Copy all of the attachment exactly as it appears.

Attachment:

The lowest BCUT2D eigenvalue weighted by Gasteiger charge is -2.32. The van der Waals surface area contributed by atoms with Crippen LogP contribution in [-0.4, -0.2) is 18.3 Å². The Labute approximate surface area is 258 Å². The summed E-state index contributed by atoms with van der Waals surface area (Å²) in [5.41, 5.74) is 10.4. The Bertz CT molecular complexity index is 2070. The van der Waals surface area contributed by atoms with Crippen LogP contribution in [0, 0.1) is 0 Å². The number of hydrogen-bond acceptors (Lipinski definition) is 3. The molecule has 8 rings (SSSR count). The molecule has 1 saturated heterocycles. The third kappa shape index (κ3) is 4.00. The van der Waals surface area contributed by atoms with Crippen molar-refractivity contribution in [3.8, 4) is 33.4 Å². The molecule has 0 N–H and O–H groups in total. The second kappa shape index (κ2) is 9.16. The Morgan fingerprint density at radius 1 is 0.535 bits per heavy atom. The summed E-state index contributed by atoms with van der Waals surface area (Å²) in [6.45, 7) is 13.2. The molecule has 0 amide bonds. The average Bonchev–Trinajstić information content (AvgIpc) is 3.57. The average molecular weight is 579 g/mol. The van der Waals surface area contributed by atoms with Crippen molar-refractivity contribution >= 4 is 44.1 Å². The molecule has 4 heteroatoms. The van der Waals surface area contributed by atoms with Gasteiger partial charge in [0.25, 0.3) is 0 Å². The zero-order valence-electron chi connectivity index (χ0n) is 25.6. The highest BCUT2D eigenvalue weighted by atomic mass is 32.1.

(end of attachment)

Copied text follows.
The lowest BCUT2D eigenvalue weighted by Gasteiger charge is -2.32. The van der Waals surface area contributed by atoms with Crippen LogP contribution in [-0.4, -0.2) is 18.3 Å². The Labute approximate surface area is 258 Å². The summed E-state index contributed by atoms with van der Waals surface area (Å²) in [5.41, 5.74) is 10.4. The Bertz CT molecular complexity index is 2070. The van der Waals surface area contributed by atoms with Crippen LogP contribution in [0, 0.1) is 0 Å². The number of hydrogen-bond acceptors (Lipinski definition) is 3. The molecule has 8 rings (SSSR count). The molecule has 1 saturated heterocycles. The third kappa shape index (κ3) is 4.00. The van der Waals surface area contributed by atoms with Crippen molar-refractivity contribution in [3.8, 4) is 33.4 Å². The molecule has 0 N–H and O–H groups in total. The second kappa shape index (κ2) is 9.16. The Morgan fingerprint density at radius 1 is 0.535 bits per heavy atom. The summed E-state index contributed by atoms with van der Waals surface area (Å²) in [6.45, 7) is 13.2. The molecule has 0 amide bonds. The average Bonchev–Trinajstić information content (AvgIpc) is 3.57. The average molecular weight is 579 g/mol. The van der Waals surface area contributed by atoms with Crippen molar-refractivity contribution >= 4 is 44.1 Å². The molecule has 4 heteroatoms. The van der Waals surface area contributed by atoms with Gasteiger partial charge in [0.25, 0.3) is 0 Å². The zero-order valence-electron chi connectivity index (χ0n) is 25.6. The highest BCUT2D eigenvalue weighted by atomic mass is 32.1.